Amazon eyes greater rail freight presence in the US

Amazon warehouse. Image source: Pixabay

Amazon is looking to strengthen its presence in the rail freight space in the US by opening the capacity of its fleet of 53-foot intermodal containers to other shippers.

The e-commerce giant’s Amazon Freight unit is bringing a train-borne logistics offering to the market, which puts it in direct competition with major US players in the sector, among them J.B. Hunt and Hub Group, as well intermodal marketing companies.

Third-party provider

The move is in line with Amazon’s ongoing strategy to become a fully-fledged third-party logistics services provider to control more aspects of the supply chain, having been disappointed with external contractors, especially during periods of peak consumer demand.

This has entailed the creation of its own airline, operating its own airport hubs, having a non-vessel operating common carrier licence for ocean transport and having a fleet of thousands of truck trailers.

In 2019, Amazon acquired a batch of 250 containers, and the fleet has since grown to a total of more than 5,000 boxes, according to a US media report, with activity focused on the country’s West Coast.

Competitive offering

Chris Oliver, senior manager of Amazon Freight Intermodal, set out the company’s rail freight offering: “With intermodal for external customers, we really started talking about how to go big because of the product that we had. We could compete on cost, speed, capacity and performance.

“You don’t have to have a relationship with a third party carrier or a railroad to be able to use the infrastructure and the capacity that we have. It is a full end-to-end solution for every customer. We help coordinate the drop-off of the container to be loaded. We’ll coordinate the pickup of that container and transportation to rail and provide oversight, using the technologies we have on every container and within our relay suite of products.”

Sustainable logistics

Matthew Thomas, also a senior manager at Amazon Freight Intermodal, noted: “With Amazon, you’re getting access to all the technology, all of the capacity, and everything that makes Amazon Amazon. When you engage with Amazon Freight, we’ll walk with you from the beginning to understand exactly what you need and will help build that transportation solution for you.”

Amazon’s push into rail also ticks the box on sustainable logistics solutions. “The climate pledge is Amazon’s commitment to getting to zero net carbon emissions by the year 2040. Intermodal helps us to get there. You are making a choice to move something and not just in a more cost-effective way. You’re moving a product in a much more sustainable way as well. We have an opportunity to find shippers and sell them the space that we have in our containers. Now you get access to the Amazon network.”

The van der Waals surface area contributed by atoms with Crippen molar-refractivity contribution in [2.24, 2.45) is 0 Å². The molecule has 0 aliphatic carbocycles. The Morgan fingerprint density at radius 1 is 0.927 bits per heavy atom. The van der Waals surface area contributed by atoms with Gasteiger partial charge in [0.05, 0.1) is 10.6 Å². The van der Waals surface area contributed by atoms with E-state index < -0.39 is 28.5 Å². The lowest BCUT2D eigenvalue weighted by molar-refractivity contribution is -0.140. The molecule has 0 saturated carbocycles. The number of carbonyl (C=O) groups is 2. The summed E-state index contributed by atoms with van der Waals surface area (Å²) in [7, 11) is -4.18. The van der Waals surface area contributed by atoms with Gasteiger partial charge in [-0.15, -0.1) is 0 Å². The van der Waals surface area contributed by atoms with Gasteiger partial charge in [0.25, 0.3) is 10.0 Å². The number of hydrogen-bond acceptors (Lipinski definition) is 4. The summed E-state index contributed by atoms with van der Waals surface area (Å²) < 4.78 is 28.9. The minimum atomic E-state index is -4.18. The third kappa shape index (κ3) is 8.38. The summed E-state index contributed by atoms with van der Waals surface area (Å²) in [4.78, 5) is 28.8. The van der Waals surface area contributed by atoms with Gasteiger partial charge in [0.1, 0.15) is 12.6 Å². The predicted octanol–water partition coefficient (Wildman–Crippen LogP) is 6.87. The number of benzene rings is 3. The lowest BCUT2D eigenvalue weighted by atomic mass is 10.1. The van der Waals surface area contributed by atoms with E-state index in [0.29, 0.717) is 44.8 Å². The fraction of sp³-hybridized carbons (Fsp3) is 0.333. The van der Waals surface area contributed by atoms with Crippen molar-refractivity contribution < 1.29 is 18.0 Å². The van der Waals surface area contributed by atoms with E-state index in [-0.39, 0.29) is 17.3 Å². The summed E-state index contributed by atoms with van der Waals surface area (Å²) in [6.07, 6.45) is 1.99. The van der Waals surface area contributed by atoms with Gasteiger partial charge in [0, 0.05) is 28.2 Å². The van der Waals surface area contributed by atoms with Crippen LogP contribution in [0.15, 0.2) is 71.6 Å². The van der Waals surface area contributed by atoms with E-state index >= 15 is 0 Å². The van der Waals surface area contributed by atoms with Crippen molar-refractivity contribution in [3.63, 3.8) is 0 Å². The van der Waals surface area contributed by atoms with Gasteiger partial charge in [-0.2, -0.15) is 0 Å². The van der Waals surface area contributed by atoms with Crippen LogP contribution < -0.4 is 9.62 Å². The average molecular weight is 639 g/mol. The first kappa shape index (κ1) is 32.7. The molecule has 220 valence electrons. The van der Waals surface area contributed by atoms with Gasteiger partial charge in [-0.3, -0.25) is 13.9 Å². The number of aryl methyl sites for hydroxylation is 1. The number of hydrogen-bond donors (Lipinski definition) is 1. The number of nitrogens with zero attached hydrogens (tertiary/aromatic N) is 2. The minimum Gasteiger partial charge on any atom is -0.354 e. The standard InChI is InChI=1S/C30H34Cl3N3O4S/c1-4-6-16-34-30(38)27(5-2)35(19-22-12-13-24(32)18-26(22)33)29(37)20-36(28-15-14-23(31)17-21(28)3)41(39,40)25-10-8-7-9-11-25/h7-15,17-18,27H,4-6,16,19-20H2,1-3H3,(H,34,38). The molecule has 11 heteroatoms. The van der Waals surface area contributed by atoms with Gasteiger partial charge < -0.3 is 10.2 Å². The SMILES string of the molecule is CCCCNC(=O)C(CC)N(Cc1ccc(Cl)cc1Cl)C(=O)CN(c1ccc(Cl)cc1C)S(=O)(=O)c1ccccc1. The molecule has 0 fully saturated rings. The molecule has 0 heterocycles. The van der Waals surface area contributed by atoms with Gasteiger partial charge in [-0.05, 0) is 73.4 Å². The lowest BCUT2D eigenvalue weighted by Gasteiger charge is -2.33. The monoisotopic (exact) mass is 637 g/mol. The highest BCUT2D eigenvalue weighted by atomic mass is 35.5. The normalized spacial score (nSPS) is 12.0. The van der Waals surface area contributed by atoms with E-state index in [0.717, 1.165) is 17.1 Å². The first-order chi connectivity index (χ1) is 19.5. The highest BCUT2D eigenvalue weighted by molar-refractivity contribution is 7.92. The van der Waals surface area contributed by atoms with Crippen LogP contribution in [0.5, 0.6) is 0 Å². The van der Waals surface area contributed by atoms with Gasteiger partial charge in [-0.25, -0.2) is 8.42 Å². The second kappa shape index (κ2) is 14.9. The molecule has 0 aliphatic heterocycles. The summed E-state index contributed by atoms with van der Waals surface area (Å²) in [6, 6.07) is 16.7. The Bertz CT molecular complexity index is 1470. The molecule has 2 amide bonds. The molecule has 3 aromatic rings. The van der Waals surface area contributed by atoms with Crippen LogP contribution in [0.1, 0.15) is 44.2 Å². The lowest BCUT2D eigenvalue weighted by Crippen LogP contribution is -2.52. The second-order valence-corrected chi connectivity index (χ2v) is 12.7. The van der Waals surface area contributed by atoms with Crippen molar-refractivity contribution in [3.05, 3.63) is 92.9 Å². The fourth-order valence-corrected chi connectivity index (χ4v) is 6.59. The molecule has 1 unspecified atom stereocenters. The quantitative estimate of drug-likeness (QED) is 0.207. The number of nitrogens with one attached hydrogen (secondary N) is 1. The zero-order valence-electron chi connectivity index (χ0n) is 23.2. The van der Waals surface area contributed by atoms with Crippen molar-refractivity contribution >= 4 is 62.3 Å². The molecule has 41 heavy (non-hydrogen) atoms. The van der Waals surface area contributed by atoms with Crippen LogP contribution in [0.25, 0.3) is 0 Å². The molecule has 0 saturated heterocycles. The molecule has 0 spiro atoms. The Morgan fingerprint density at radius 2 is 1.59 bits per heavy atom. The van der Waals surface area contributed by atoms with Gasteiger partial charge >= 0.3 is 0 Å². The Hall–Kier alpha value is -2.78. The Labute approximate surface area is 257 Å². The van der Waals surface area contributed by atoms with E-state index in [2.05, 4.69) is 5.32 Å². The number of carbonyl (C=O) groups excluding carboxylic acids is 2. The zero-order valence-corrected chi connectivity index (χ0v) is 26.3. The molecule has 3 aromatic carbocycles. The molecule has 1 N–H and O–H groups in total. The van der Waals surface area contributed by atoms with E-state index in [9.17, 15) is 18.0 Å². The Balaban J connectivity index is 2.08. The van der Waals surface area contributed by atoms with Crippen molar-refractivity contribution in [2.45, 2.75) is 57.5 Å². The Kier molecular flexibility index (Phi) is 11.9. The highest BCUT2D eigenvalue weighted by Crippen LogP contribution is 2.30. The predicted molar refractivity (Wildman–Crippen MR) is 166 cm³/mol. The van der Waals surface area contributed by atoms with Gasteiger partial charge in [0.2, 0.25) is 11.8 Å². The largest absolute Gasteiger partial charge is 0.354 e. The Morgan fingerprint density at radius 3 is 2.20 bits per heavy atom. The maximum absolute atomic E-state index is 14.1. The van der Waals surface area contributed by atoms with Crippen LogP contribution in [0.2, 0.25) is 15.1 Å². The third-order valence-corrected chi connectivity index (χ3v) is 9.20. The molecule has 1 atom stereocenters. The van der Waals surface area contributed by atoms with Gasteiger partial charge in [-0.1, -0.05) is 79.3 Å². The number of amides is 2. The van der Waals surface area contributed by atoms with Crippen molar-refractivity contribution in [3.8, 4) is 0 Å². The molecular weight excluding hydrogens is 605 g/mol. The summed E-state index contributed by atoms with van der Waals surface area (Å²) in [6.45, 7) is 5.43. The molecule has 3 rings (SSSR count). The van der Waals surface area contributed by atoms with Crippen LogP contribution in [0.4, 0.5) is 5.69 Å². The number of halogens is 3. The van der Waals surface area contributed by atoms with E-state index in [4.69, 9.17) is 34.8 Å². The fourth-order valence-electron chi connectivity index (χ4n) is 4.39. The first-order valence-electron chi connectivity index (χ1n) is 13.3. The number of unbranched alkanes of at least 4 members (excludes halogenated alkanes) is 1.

Rail an ‘optimal choice’

In Europe, where in 2021 Amazon supported the EU’s European Year of Rail, the company is exploring a variety of transportation innovations to make its deliveries more sustainable: alternative fuel vehicles, improving routing technology, increasing efficiencies in our network planning as well as expanding a variety of alternative modes of transportation to reduce the emissions from road freight.

Speaking in October last year, Boris Timm, who at the time was head of Intermodal, Amazon Europe, with responsibility for growing the online retailer’s use of rail across Europe, said: “We run a pan-European logistics network and have buildings across Europe. So rail is an optimal choice for Amazon when moving goods over longer distances.

“We generally look for rail connections as close to our buildings as possible, as well as the combination of rail with other more sustainable transportation means, like alternative fuel vehicles or short sea routes”.

Amazon is working with carrier partners to expand its European rail network and runs dozens of routes connecting destinations across Europe. In 2020, it transported three times more loads between its hubs using rail than previously. The company predominantly uses rail in Europe for inventory transfers between fulfilment centres.

Author: Stuart Todd

2 comments op “Amazon eyes greater rail freight presence in the US”

bönström bönström|28.07.22|17:05

Logistics has made Amazon Amazon and railways indeed – is a low hanging fruit…
Currently, the low price infrastructure, the railway… is Bottleneck.
Technicalities plaguing Industry and clients, with sudden, unplanned stops, for “maintenance”, etc., decisively has to be outed!
An upgrading, within planned reinvestments, etc., hereby is suggested!
70 kip, safely allowed axial load, shall be the min. provided for, etc. Quality pays – and within transports, in particular!

joseph farley|28.07.22|18:24

Perhaps Amazon sees the vast amount of low-cost excess capacity in track systems as a path to critical mass, taking advantage of line-balancing designs. They can take it over the top by linking “Trunk” & “City-Feeder” track with endless road “Feeder” vehicles & endless high-speed transit points for optimal time/place utility.
Required: Standardized “Feeder-Roll” carts with (RFID/IoT/AI) options for unmatched connectivity. Example test: Orion High-Speed Logistics, UK, for one.

Add your comment

characters remaining.

Log in through one of the following social media partners to comment.